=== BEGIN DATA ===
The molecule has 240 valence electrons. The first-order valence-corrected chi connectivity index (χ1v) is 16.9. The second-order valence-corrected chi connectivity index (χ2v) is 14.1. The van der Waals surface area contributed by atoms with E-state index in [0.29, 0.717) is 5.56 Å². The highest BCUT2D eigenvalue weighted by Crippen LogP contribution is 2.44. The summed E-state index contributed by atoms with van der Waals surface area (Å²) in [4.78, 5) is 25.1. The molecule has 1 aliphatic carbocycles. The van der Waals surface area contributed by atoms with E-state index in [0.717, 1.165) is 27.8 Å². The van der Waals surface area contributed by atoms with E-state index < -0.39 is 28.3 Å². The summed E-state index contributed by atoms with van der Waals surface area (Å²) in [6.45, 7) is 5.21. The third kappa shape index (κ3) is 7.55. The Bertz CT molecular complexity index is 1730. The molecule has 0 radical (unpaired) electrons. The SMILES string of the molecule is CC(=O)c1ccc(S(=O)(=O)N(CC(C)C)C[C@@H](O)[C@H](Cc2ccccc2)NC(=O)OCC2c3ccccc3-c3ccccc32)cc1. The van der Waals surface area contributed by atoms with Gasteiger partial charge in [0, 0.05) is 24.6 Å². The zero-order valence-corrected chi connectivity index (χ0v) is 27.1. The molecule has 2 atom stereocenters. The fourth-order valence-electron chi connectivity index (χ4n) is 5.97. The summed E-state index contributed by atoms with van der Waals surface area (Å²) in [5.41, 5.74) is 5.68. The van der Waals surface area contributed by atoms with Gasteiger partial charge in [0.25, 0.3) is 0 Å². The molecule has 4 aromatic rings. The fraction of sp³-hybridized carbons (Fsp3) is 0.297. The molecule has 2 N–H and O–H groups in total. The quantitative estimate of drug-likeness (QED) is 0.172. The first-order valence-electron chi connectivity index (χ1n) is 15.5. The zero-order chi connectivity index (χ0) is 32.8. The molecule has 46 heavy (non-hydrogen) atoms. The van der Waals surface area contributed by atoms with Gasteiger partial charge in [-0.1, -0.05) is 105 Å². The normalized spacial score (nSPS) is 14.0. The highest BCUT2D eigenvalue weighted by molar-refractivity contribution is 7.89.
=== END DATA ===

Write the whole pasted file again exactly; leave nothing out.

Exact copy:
The molecule has 240 valence electrons. The first-order valence-corrected chi connectivity index (χ1v) is 16.9. The second-order valence-corrected chi connectivity index (χ2v) is 14.1. The van der Waals surface area contributed by atoms with E-state index in [0.29, 0.717) is 5.56 Å². The highest BCUT2D eigenvalue weighted by Crippen LogP contribution is 2.44. The summed E-state index contributed by atoms with van der Waals surface area (Å²) in [4.78, 5) is 25.1. The molecule has 1 aliphatic carbocycles. The van der Waals surface area contributed by atoms with E-state index in [0.717, 1.165) is 27.8 Å². The van der Waals surface area contributed by atoms with E-state index < -0.39 is 28.3 Å². The summed E-state index contributed by atoms with van der Waals surface area (Å²) in [6.45, 7) is 5.21. The third kappa shape index (κ3) is 7.55. The Bertz CT molecular complexity index is 1730. The molecule has 0 radical (unpaired) electrons. The SMILES string of the molecule is CC(=O)c1ccc(S(=O)(=O)N(CC(C)C)C[C@@H](O)[C@H](Cc2ccccc2)NC(=O)OCC2c3ccccc3-c3ccccc32)cc1. The van der Waals surface area contributed by atoms with Gasteiger partial charge in [0, 0.05) is 24.6 Å². The zero-order valence-corrected chi connectivity index (χ0v) is 27.1. The molecule has 2 atom stereocenters. The fourth-order valence-electron chi connectivity index (χ4n) is 5.97. The summed E-state index contributed by atoms with van der Waals surface area (Å²) in [5.41, 5.74) is 5.68. The van der Waals surface area contributed by atoms with Gasteiger partial charge in [0.25, 0.3) is 0 Å². The molecule has 4 aromatic rings. The fraction of sp³-hybridized carbons (Fsp3) is 0.297. The molecule has 2 N–H and O–H groups in total. The quantitative estimate of drug-likeness (QED) is 0.172. The first-order valence-electron chi connectivity index (χ1n) is 15.5. The zero-order chi connectivity index (χ0) is 32.8. The molecule has 46 heavy (non-hydrogen) atoms. The van der Waals surface area contributed by atoms with Gasteiger partial charge in [-0.1, -0.05) is 105 Å². The normalized spacial score (nSPS) is 14.0. The highest BCUT2D eigenvalue weighted by molar-refractivity contribution is 7.89.